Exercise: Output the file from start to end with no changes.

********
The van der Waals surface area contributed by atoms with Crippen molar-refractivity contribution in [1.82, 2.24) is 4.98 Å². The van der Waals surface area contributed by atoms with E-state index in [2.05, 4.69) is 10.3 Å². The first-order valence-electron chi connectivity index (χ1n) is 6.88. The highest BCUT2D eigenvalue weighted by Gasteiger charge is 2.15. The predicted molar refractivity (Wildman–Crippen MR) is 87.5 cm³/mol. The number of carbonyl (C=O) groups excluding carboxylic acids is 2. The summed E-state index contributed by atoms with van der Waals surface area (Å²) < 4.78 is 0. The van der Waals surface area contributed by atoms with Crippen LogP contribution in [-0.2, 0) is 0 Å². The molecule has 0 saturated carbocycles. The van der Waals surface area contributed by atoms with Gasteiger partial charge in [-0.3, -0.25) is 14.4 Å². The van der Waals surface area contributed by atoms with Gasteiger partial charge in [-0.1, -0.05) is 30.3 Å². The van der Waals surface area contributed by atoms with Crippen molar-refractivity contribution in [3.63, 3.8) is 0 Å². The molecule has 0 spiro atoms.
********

The van der Waals surface area contributed by atoms with Crippen molar-refractivity contribution in [1.82, 2.24) is 4.98 Å². The van der Waals surface area contributed by atoms with E-state index in [2.05, 4.69) is 10.3 Å². The first-order valence-electron chi connectivity index (χ1n) is 6.88. The highest BCUT2D eigenvalue weighted by Gasteiger charge is 2.15. The predicted molar refractivity (Wildman–Crippen MR) is 87.5 cm³/mol. The number of carbonyl (C=O) groups excluding carboxylic acids is 2. The summed E-state index contributed by atoms with van der Waals surface area (Å²) < 4.78 is 0. The van der Waals surface area contributed by atoms with Crippen LogP contribution in [-0.2, 0) is 0 Å². The molecule has 0 saturated carbocycles. The van der Waals surface area contributed by atoms with Gasteiger partial charge in [-0.3, -0.25) is 14.4 Å². The van der Waals surface area contributed by atoms with Gasteiger partial charge in [-0.1, -0.05) is 30.3 Å². The van der Waals surface area contributed by atoms with Crippen molar-refractivity contribution in [3.63, 3.8) is 0 Å². The molecule has 0 spiro atoms.